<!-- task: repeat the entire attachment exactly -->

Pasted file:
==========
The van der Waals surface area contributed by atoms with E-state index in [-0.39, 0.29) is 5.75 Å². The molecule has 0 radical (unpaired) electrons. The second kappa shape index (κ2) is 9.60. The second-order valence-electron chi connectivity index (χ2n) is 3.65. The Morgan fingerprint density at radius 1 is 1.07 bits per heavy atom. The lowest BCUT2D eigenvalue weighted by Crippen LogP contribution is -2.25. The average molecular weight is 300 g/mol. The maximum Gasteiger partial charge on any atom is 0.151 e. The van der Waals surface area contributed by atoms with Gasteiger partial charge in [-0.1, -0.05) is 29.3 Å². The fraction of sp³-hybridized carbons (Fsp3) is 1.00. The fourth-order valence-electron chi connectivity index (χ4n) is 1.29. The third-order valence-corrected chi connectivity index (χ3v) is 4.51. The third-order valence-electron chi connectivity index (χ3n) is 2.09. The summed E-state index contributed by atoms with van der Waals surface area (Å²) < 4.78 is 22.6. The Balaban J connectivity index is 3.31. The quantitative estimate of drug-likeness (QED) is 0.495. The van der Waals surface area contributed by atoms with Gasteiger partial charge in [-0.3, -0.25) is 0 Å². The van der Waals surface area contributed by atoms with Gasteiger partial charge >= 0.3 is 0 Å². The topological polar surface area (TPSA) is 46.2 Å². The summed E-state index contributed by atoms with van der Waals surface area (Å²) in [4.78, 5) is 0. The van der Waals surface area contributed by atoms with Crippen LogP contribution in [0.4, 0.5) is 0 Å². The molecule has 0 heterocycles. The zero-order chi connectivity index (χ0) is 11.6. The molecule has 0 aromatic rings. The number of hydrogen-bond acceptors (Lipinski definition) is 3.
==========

The van der Waals surface area contributed by atoms with E-state index in [-0.39, 0.29) is 5.75 Å². The molecule has 0 radical (unpaired) electrons. The second kappa shape index (κ2) is 9.60. The second-order valence-electron chi connectivity index (χ2n) is 3.65. The Morgan fingerprint density at radius 1 is 1.07 bits per heavy atom. The lowest BCUT2D eigenvalue weighted by Crippen LogP contribution is -2.25. The average molecular weight is 300 g/mol. The maximum Gasteiger partial charge on any atom is 0.151 e. The van der Waals surface area contributed by atoms with Gasteiger partial charge in [-0.1, -0.05) is 29.3 Å². The fraction of sp³-hybridized carbons (Fsp3) is 1.00. The fourth-order valence-electron chi connectivity index (χ4n) is 1.29. The third-order valence-corrected chi connectivity index (χ3v) is 4.51. The third-order valence-electron chi connectivity index (χ3n) is 2.09. The summed E-state index contributed by atoms with van der Waals surface area (Å²) < 4.78 is 22.6. The Balaban J connectivity index is 3.31. The quantitative estimate of drug-likeness (QED) is 0.495. The van der Waals surface area contributed by atoms with Gasteiger partial charge in [-0.3, -0.25) is 0 Å². The van der Waals surface area contributed by atoms with Gasteiger partial charge >= 0.3 is 0 Å². The topological polar surface area (TPSA) is 46.2 Å². The summed E-state index contributed by atoms with van der Waals surface area (Å²) in [4.78, 5) is 0. The van der Waals surface area contributed by atoms with Crippen LogP contribution in [0.4, 0.5) is 0 Å². The molecule has 0 heterocycles. The zero-order chi connectivity index (χ0) is 11.6. The molecule has 0 aromatic rings. The number of hydrogen-bond acceptors (Lipinski definition) is 3.